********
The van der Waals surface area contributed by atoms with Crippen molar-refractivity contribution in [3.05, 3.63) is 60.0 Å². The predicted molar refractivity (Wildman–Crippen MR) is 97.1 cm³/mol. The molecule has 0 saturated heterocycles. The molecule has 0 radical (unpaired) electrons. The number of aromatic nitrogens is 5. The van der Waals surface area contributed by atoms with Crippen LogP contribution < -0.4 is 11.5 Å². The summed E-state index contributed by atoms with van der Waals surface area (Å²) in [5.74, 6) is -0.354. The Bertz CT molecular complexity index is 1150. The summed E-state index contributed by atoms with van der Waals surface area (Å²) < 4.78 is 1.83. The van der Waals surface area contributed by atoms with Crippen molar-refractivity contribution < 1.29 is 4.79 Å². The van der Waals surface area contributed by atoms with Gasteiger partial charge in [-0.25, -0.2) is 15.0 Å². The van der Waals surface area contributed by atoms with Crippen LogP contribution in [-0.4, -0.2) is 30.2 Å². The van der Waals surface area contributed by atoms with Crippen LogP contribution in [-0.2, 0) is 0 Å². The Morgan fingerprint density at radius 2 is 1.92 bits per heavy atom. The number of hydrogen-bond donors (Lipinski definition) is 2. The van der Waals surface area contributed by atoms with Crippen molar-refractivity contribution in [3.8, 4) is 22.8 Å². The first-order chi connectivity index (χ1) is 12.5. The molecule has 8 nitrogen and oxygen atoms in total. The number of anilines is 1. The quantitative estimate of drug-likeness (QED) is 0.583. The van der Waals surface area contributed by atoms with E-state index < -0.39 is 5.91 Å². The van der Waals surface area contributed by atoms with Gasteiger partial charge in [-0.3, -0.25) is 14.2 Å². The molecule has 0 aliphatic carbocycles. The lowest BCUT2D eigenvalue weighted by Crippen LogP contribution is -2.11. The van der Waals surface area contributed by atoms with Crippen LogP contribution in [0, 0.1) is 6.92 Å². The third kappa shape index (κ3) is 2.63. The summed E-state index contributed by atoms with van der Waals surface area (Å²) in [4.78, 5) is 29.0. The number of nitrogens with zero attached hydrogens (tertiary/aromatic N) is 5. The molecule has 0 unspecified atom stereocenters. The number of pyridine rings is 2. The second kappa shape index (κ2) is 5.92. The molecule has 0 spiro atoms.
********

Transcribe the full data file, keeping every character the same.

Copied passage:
The van der Waals surface area contributed by atoms with Crippen molar-refractivity contribution in [3.05, 3.63) is 60.0 Å². The predicted molar refractivity (Wildman–Crippen MR) is 97.1 cm³/mol. The molecule has 0 saturated heterocycles. The molecule has 0 radical (unpaired) electrons. The number of aromatic nitrogens is 5. The van der Waals surface area contributed by atoms with Crippen LogP contribution < -0.4 is 11.5 Å². The summed E-state index contributed by atoms with van der Waals surface area (Å²) in [5.74, 6) is -0.354. The Bertz CT molecular complexity index is 1150. The summed E-state index contributed by atoms with van der Waals surface area (Å²) < 4.78 is 1.83. The van der Waals surface area contributed by atoms with Crippen molar-refractivity contribution < 1.29 is 4.79 Å². The van der Waals surface area contributed by atoms with Gasteiger partial charge in [-0.25, -0.2) is 15.0 Å². The van der Waals surface area contributed by atoms with Crippen LogP contribution in [-0.4, -0.2) is 30.2 Å². The van der Waals surface area contributed by atoms with Crippen LogP contribution in [-0.2, 0) is 0 Å². The Morgan fingerprint density at radius 2 is 1.92 bits per heavy atom. The number of hydrogen-bond donors (Lipinski definition) is 2. The van der Waals surface area contributed by atoms with Crippen molar-refractivity contribution in [3.8, 4) is 22.8 Å². The first-order chi connectivity index (χ1) is 12.5. The molecule has 8 nitrogen and oxygen atoms in total. The number of anilines is 1. The quantitative estimate of drug-likeness (QED) is 0.583. The van der Waals surface area contributed by atoms with E-state index < -0.39 is 5.91 Å². The van der Waals surface area contributed by atoms with Gasteiger partial charge in [-0.3, -0.25) is 14.2 Å². The molecule has 0 aliphatic carbocycles. The lowest BCUT2D eigenvalue weighted by Crippen LogP contribution is -2.11. The van der Waals surface area contributed by atoms with Crippen LogP contribution in [0, 0.1) is 6.92 Å². The third kappa shape index (κ3) is 2.63. The summed E-state index contributed by atoms with van der Waals surface area (Å²) in [4.78, 5) is 29.0. The number of nitrogens with zero attached hydrogens (tertiary/aromatic N) is 5. The molecule has 0 unspecified atom stereocenters. The number of pyridine rings is 2. The second kappa shape index (κ2) is 5.92. The molecule has 0 spiro atoms.